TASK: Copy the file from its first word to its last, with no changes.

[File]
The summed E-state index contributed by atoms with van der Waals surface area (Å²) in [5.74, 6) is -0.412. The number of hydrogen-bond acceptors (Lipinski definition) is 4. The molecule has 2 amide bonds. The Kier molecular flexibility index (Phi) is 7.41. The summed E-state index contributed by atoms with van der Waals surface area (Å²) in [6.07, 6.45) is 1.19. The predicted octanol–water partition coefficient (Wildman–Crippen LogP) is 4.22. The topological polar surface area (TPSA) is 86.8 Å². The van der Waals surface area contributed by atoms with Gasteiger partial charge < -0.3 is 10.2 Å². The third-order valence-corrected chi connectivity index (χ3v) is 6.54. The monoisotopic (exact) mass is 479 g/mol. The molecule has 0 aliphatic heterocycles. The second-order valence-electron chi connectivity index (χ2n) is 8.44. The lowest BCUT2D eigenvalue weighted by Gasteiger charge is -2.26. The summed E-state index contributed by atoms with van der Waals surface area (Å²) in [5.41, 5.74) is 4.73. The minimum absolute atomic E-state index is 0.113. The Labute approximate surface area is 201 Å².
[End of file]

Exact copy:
The summed E-state index contributed by atoms with van der Waals surface area (Å²) in [5.74, 6) is -0.412. The number of hydrogen-bond acceptors (Lipinski definition) is 4. The molecule has 2 amide bonds. The Kier molecular flexibility index (Phi) is 7.41. The summed E-state index contributed by atoms with van der Waals surface area (Å²) in [6.07, 6.45) is 1.19. The predicted octanol–water partition coefficient (Wildman–Crippen LogP) is 4.22. The topological polar surface area (TPSA) is 86.8 Å². The van der Waals surface area contributed by atoms with Gasteiger partial charge < -0.3 is 10.2 Å². The third-order valence-corrected chi connectivity index (χ3v) is 6.54. The monoisotopic (exact) mass is 479 g/mol. The molecule has 0 aliphatic heterocycles. The second-order valence-electron chi connectivity index (χ2n) is 8.44. The lowest BCUT2D eigenvalue weighted by Gasteiger charge is -2.26. The summed E-state index contributed by atoms with van der Waals surface area (Å²) in [5.41, 5.74) is 4.73. The minimum absolute atomic E-state index is 0.113. The Labute approximate surface area is 201 Å².